Wednesday night's debate between Massachusetts Senate candidates Scott Brown and Elizabeth Warren contained a first: There was no mention of Warren's claim to Cherokee heritage.
The controversy over Warren's ancestry has been a major sparring point up until now, with Brown, the Republican incumbent who won his seat in a special election in 2010, accusing his challenger of falsely identifying as a minority in order to receive preferential treatment. But both candidates seemed to be happy to leave the subject behind and talk policy during their third debate: With the two neck and neck—Brown leading Warren 47 to 43 percent, according to a WBUR/MassInc poll—Brown's attacks haven't changed the race's dynamic and have resulted in some perceiving him as a bully.
The audience at Springfield Symphony Hall, however, didn't shy away from cheering, hissing and jeering, despite the rules of etiquette laid out by moderator Jim Madigan of WGBY-TV.
"I'm losing control," Madigan said with a sigh halfway through the debate.
Even without talk of Warren's heritage, the candidates did manage to squeeze in a few debate "zingers" amid the exchange of views on job creation, taxes, women's issues and foreign policy.
After Warren repeated her favorite line, that the middle class has been "hammered" by tax breaks for the wealthy and loopholes for elites and corporations, Brown shot back: "When you talk about getting hammered, Professor Warren, I suggest you put down the hammer," he said to both groans and applause, "because your policies hurt the middle class."
Warren didn't hold back, either. Calling her opponent a warden of the wealthy and the powerful, she declared: "Instead of working for the people of Massachusetts, [Brown] has chosen to work for Grover Norquist."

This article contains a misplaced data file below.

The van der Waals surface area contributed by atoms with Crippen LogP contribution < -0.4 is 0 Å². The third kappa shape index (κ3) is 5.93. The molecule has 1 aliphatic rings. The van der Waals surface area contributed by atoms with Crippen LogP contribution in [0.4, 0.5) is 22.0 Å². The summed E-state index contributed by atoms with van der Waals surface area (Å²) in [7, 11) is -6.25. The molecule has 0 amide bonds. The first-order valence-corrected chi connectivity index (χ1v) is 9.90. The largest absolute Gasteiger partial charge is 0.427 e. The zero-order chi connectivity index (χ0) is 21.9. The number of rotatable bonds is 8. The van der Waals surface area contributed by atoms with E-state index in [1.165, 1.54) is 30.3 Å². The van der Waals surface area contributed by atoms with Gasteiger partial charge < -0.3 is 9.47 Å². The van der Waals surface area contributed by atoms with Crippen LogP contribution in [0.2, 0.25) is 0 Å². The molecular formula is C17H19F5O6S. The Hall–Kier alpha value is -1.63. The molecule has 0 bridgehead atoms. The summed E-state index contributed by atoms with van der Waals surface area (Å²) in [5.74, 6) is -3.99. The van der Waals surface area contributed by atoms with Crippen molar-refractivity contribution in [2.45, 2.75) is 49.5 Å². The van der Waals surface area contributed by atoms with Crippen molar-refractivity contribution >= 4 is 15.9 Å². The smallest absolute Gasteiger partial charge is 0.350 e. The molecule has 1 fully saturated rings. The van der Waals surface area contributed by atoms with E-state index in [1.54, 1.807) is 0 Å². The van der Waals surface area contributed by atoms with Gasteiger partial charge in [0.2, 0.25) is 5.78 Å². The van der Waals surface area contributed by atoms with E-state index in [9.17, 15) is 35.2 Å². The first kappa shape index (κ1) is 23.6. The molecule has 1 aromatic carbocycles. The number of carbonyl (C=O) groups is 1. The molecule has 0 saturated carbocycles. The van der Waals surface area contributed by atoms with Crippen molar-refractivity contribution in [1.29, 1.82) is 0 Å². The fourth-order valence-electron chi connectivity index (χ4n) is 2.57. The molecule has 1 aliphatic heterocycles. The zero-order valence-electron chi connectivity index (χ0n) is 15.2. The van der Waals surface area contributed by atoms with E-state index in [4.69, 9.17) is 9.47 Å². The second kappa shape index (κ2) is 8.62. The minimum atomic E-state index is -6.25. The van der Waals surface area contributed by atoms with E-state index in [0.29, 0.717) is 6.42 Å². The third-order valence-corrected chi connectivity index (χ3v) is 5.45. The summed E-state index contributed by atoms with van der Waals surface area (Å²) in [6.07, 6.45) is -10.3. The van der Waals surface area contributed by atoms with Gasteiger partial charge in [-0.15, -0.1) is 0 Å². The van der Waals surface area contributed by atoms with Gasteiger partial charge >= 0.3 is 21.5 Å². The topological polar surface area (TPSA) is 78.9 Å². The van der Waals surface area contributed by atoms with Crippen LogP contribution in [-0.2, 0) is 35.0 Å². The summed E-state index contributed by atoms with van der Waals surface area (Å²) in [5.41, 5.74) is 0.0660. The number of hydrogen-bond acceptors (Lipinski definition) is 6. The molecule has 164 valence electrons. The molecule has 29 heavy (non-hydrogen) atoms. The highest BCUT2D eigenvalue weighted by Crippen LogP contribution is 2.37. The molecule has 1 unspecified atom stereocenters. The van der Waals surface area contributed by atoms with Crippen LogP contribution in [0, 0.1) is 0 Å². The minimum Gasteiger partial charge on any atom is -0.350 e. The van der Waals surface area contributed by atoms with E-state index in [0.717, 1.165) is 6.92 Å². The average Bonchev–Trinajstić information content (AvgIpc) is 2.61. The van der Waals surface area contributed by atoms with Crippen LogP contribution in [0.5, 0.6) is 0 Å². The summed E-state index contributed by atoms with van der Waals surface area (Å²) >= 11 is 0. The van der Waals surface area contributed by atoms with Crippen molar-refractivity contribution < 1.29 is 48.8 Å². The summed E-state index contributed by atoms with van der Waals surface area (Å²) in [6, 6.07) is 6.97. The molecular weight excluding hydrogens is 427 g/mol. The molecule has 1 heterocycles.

Brown responded by saying that he did not mind the association.
Finally, during a discussion of women's issues, Brown labeled himself a pro-choice moderate, but Warren lambasted the senator's voting against equal-pay legislation.
"We should not be fighting about equal pay in 2012. This was an issue that was settled years ago, until the Republicans," she said, casting a harsh glance in Brown's direction, "brought it back."
Although the candidates backed off of the more personal attack lines, the race remains tight and shows no sign of losing intensity leading up to Election Day. On Wednesday, Warren showed no hesitation to keep nationalizing her Senate bid by connecting it to the national race, despite recent polls that show a closing gap between President Barack Obama and Republican challenger Mitt Romney.
Despite consensus in the media and polling that Obama faltered in his first debate last week, Warren felt comfortable declaring support for the president while comparing her opponent to Romney.
Throughout the debate, Brown seemed unwilling to step up and defend his party's national ticket, even as it is gains momentum. Such is the strategy in a deep blue state, where the president still leads by high double digits.